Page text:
In Table 3, we describe results from an association screen of seven SNPs with hypertension, systolic blood pressure, diastolic blood pressure, fasting glucose, fasting insulin and BMI which are established risk factors for cardiovascular diseases. We identified two associations with hypertension, of which the strongest was at the LDLR locus with individuals carrying the minor allele of the variant rs6511720 having higher risk of hypertension (OR=1.88 [1.23 - 2.88], p=0.003). This SNP was not observed to be associated with any of the cardiovascular traits. Including the lipid traits or obesity (BMI) as covariates did not influence the strength of association. The minor allele at the LPL locus was associated with lower triglyceride and total cholesterol levels (Table 2) and was further observed to lower systolic blood pressure, fasting glucose levels and fasting insulin levels (Table 3). The GCKR variant associated with multiple lipid phenotypes was also observed to increase the risk of hypertension (OR=1.26 [1.00, 1.59] p= 0.05). None of the associations with secondary traits survived the Bonferroni correction based on the number of tests reported in Table 3 (pcorr=0.002). Apart from lipid traits previous results from European studies have established the rs6511720 variant at the LDLR locus as also associated with carotid intima media thickness, plaque and CAD [11]. Other associations which need to be followed up in future studies include the LPL and GCKR loci. Although the associations of the LPL variant with systolic blood pressure, fasting glucose and fasting insulin and that of the GCKR variant with hypertension did not remain statistically robust following multiple hypothesis test correction, each of these loci were associated with multiple traits in an independent manner suggesting pleiotropic effects which can only be established by further studies. The studied variant at the LPL locus was also associated total cholesterol levels, however an association with HDL-Cholesterol as observed in the original European GWAS and meta-analysis was not seen [10]. The GCKR variant demonstrated strong associations with total-cholesterol and triglyceride levels and nominal associations with hypertension and LDL-Cholesterol, however previous reports of associations with fasting glucose levels [12] were not confirmed in this study.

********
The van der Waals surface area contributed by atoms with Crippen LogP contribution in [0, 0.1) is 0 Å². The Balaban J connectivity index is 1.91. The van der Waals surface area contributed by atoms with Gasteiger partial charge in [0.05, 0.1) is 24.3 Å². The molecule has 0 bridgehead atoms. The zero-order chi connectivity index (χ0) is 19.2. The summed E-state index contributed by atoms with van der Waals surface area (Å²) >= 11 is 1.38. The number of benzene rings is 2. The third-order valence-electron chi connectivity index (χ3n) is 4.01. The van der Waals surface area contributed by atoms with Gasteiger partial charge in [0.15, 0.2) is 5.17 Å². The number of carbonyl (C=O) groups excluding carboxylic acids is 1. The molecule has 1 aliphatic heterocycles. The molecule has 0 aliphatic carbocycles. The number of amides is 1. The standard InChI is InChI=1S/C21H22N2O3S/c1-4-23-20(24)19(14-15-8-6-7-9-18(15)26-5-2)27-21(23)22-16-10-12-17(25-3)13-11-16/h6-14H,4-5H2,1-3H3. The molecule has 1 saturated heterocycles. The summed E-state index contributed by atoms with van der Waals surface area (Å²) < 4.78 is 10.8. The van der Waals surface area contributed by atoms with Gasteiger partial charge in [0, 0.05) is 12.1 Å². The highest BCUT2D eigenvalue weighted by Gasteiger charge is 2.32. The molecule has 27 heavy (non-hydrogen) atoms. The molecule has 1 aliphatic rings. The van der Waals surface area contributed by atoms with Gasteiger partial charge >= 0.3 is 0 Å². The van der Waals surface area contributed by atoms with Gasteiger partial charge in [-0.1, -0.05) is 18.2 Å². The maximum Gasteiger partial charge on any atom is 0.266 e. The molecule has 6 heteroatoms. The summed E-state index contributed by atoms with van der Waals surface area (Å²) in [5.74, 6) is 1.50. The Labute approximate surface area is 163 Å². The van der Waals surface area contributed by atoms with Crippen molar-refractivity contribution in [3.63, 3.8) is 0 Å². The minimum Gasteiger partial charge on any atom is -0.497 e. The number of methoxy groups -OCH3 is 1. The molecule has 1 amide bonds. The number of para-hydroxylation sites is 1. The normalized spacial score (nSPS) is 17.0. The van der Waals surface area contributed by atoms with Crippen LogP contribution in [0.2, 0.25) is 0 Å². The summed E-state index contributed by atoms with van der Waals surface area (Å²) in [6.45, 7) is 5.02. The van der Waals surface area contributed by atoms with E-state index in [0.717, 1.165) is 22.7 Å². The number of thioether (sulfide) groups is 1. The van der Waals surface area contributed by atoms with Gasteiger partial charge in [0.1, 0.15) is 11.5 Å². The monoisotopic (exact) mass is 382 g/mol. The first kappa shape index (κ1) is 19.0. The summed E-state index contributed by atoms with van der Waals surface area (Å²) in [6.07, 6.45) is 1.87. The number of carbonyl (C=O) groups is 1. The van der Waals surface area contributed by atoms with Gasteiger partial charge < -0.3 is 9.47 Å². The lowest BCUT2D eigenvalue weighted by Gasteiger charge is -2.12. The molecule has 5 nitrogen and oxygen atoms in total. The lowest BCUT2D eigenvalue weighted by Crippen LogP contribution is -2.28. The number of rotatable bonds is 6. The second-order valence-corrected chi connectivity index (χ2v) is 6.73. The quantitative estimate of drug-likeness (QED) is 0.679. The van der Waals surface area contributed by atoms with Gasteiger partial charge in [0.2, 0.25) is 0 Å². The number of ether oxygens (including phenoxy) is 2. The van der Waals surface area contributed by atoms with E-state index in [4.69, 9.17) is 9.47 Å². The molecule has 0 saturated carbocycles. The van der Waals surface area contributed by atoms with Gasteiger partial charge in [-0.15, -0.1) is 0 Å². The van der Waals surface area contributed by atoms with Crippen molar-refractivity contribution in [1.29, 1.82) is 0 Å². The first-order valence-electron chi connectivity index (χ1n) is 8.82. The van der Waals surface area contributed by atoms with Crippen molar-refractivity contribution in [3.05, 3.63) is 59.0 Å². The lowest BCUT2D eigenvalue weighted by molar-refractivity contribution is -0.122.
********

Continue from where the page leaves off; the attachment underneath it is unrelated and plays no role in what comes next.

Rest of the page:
Table 3. Association of lipid associated SNPs with hypertension and diabetes related traits based on minor allele and within sib pair association estimates from the Fulker model